|Botanical name||Perilla ocymoides|
Perilla is usually consumed directly in everyday life. The leaves are green (purple coloured if still young age) is used as a complement in salads, this leaves well-known in the culture barbeque in Korea. The seeds can be extracted an oil which is rich in benefits.
Perilla seed oil contains high levels of omega 3 fatty acids that are known to have antiseptic activity and to be effective against the bacteria responsible for acne. capacity is also attributed to this oil to suppress chronic inflammation and itching. Perilla seed oil is particularly suitable for use in a mixture, in facial massage oil, lotion, cream and as part of the scrub salt formulations.
Chia seed oil is cold-pressed extracted from the chia seeds commonly referred to as a superfood.
Chia seed oil is an especially great option for vegetarians and vegans to obtain omega-3 fatty acids from a botanical source. It is a popular supplement due to its high level of alpha-Linolenic acid (ALA) which cannot be produced by the body, but must be obtained through the diet alone. Chia seed oil is also used in the food industry as a cooking oil and as a popular ingredient in various salad dressings. In the cosmetic industry chia seed oil is used in body creams and lotions used topically to treat dry skin and promote healthier hair.
The seeds yield 25–30% extractable oil
The tucumã kernel oil is very similar in appearance, consistency and properties to the the palm kernel oil. It is ideal for cooking. Due to their low level of free acids the refining process becomes much simpler compared to the palm oil. The high concentration of lauric acid (47%) detected in the tucumã kernel oil qualifies it with excellent properties for soap processing. Rich in omega 3, 6 and 9, it is an excellent moisturizer, used in cosmetics for skin hydration, body lotions and hair care products for damaged hair. It is also an excellent emollient with high spreadability. This oils is rich in beta-carotene being ideal for sun related skin care.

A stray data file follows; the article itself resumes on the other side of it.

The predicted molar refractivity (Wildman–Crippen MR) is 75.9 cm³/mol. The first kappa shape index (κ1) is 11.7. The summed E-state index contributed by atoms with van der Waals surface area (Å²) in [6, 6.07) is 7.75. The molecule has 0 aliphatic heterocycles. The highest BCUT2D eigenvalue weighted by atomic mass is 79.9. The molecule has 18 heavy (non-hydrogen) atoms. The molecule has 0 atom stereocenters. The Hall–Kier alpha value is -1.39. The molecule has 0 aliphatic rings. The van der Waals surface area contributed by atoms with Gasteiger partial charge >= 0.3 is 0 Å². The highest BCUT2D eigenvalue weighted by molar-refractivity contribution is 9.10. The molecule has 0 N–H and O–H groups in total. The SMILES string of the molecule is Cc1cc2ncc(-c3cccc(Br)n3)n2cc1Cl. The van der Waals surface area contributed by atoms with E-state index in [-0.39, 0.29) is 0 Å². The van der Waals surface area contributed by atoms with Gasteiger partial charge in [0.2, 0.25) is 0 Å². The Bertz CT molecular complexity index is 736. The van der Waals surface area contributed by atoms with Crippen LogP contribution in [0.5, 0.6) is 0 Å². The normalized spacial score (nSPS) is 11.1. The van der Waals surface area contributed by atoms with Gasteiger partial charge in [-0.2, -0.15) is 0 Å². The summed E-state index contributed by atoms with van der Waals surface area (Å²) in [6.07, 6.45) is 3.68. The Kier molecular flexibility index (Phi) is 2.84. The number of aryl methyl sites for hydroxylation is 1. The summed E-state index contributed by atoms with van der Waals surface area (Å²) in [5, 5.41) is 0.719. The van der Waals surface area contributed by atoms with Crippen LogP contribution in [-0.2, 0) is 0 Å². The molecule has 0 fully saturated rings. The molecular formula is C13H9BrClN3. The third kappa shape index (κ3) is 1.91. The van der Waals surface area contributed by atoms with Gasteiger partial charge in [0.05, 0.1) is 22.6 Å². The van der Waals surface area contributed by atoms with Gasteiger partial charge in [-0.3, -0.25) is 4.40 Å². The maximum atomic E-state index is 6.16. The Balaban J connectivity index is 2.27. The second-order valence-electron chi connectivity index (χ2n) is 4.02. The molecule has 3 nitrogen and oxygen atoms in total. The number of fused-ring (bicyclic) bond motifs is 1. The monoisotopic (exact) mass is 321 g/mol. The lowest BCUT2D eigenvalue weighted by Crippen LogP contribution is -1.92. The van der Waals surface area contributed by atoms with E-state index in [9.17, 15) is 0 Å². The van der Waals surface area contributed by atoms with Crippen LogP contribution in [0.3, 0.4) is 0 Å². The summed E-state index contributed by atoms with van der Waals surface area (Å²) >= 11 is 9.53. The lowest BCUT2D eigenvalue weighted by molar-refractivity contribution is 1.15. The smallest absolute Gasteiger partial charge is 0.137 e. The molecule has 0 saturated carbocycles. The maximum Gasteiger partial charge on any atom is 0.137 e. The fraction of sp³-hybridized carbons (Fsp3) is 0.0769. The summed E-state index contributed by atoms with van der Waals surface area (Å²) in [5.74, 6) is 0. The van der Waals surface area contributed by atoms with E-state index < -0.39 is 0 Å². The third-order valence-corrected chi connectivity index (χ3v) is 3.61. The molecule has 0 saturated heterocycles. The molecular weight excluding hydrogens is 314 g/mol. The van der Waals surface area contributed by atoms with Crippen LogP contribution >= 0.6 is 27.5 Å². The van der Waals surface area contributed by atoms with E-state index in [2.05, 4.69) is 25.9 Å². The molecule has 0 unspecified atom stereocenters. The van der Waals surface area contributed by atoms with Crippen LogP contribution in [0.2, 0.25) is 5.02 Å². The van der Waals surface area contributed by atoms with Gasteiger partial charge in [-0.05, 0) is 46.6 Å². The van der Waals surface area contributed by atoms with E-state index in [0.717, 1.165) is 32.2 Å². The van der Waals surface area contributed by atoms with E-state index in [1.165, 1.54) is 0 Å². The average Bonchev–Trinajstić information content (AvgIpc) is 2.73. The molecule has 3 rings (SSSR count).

The fruit oil is highly nutritious containing one of the highest concentrations of β-carotene (180 to 330 mg/100 g of oil), only equaling the value of buriti pulp (Mauritia flexuosa). This exceptional high natural concentration of β-carotene, known as one of the most powerful natural antioxidants, forms a protective film and enhances the brilliance and vitality of dry and brittle hair. Contains high levels of vitamins A and C, in addition to the anti-oxidant properties, the topical application of these vitamins can improve the elasticity and firmness of the skin.
The Brazil nut is, in fact, a seed rather than a nut, but popular usage continues to prevail. Nutritionally, Brazil nuts are an excellent source of selenium and a good source of magnesium and thiamine. There are 14% protein, 11% carbohydrates, and 67% fat (1). The fat breakdown is roughly 25% saturated, 41% monounsaturated, and 34% polyunsaturated. The absolute saturated fat content of Brazil nuts is among the highest of all nuts, surpassing even macadamia nuts.
The proteins found in Brazil nuts are very high in sulfur-containing amino acids like cysteine (8%) and methionine (18%) and are also extremely rich in glutamine, glutamic acid, and arginine. The presence of these amino acids enhances the absorption of selenium and other minerals in the nut.